Five closed Glasgow community centres to re-open as 'warm banks' to get a heat over winter


Five currently closed community centres have been identified as places to operate as warm banks for people who will struggle to heat their homes this winter.

The council is planning a network of venues across the city where people can go to stay warm if they can’t afford to put the heating on with the rising cost of gas and electricity.

In recent weeks in response to the emerging crisis, officers from Glasgow City Council, Glasgow Life, Glasgow Council for the Voluntary Sector and other partners have been developing proposals for Welcoming Places to help over the winter.

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Today, councillors are deciding on re-opening, or transferring to other operators, community facilities that have been closed since the pandemic.

The proposal includes five community centres that would operate as tier one Welcoming Places.

A Welcoming Place will offer a “potential support package for citizens facing the challenge of heating their own households”.

Tier one venues will provide welfare facilities, including food and drink, as well as access to information and advice.

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Tier two venues will host citizens and will have a range of services and activities available and Tier three venues will be able to provide a warm welcome and space to sit without necessarily having access to services and activities.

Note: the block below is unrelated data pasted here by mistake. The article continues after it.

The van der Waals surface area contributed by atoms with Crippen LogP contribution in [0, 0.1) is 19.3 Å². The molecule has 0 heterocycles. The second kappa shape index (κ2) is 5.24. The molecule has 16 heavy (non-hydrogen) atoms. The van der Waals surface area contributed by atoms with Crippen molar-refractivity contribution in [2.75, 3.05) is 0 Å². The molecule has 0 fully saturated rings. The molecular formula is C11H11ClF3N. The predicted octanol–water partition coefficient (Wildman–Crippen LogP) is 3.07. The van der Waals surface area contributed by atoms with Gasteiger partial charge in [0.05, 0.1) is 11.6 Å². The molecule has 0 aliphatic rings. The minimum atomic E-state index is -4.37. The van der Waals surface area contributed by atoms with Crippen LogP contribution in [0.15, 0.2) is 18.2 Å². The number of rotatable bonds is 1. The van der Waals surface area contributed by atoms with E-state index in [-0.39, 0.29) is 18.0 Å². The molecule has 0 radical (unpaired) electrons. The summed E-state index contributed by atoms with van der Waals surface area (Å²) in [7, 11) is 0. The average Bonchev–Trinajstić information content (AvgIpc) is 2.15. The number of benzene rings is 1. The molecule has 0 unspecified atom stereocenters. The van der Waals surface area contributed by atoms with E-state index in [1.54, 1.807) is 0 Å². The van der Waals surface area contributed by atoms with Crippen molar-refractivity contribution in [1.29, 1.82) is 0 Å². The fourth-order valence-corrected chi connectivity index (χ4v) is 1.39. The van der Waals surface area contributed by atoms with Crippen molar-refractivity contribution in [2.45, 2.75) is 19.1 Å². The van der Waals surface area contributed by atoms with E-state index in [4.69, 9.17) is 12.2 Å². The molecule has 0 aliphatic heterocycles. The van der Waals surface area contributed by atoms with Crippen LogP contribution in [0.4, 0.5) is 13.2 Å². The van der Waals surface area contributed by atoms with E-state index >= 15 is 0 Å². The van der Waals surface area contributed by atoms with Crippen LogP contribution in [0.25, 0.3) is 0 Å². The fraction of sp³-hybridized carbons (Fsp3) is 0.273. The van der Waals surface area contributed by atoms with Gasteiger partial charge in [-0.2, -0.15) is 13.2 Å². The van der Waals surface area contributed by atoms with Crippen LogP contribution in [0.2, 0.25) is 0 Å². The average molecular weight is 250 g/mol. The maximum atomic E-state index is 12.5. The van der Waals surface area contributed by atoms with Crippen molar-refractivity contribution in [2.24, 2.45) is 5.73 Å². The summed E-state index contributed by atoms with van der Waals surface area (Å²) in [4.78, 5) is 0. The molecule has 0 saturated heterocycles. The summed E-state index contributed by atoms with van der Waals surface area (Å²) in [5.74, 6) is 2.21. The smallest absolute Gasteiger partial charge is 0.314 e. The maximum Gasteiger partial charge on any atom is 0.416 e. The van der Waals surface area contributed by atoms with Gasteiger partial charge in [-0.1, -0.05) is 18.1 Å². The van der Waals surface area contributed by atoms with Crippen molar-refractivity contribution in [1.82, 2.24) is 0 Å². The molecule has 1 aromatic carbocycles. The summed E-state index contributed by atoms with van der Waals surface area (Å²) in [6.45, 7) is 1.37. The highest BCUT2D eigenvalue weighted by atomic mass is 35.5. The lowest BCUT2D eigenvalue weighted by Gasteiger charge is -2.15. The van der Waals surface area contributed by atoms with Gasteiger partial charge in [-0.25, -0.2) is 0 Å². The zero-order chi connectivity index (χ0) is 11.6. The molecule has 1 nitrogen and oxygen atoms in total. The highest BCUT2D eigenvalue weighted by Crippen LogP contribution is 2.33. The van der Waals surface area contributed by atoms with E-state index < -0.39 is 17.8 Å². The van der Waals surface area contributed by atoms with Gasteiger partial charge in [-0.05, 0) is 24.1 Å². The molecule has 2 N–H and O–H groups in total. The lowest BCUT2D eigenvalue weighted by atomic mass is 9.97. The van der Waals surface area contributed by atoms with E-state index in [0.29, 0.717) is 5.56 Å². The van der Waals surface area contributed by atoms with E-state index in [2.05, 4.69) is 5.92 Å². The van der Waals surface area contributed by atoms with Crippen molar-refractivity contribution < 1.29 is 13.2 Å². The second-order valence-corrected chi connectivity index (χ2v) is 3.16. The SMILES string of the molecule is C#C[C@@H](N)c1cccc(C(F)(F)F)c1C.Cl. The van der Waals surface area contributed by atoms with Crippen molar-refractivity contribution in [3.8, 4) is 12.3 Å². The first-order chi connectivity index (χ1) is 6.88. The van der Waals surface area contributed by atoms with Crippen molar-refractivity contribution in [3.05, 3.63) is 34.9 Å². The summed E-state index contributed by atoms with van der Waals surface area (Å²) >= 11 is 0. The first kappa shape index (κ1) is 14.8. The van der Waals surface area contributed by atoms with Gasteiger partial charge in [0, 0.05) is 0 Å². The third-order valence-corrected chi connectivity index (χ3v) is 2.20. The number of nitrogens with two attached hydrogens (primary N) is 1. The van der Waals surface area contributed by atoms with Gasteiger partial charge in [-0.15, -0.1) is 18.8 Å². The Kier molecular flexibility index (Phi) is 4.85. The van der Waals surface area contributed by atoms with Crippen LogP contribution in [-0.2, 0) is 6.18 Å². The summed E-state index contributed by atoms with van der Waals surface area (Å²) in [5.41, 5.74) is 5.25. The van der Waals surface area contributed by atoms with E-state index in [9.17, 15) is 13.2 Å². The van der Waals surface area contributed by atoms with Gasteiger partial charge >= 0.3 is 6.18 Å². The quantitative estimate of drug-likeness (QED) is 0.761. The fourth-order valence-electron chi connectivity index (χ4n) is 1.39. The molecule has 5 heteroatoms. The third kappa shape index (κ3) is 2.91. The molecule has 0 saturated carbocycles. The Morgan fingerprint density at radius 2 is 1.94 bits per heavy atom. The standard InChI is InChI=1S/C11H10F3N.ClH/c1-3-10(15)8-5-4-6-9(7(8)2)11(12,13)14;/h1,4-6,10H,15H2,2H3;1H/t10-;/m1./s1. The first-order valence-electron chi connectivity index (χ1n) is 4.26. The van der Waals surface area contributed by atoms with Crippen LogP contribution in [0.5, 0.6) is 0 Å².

The five identified so far as tier one Welcoming Places are:

Pollok Community Centre.

St Francis Centre.

Possilpoint Community Centre.

Cranhill Beacon.

Netherton Community Centre.

Annette Christie, convenor for culture and sport, said in a report to councillors: “Given that the cost of living crisis has been identified as an emerging priority for the city, the Welcoming Place model has been added as an additional criteria in the development of options for the re-opening of venues.”

Other venues including churches and faith centres are expected to be added to the list of places where people can go to stay warm in the colder months.

The Glasgow Against Closures campaign that has been fighting to re-open venues across the city said there are a number of unanswered questions. The Glasgow Times has also been campaigning for these community centres to reopen under Save our Venues.

A spokesperson Glasgow Against Closures said: “Will the venues be used solely as ‘welcoming spaces’ or be open for community use with bookable spaces same as pre-covid?

“Some venues are to operate limited opening hours. When does Glasgow City Council envisage the centres will re-open to pre-covid operating hours and services and that funding will be made available to facilitate this?”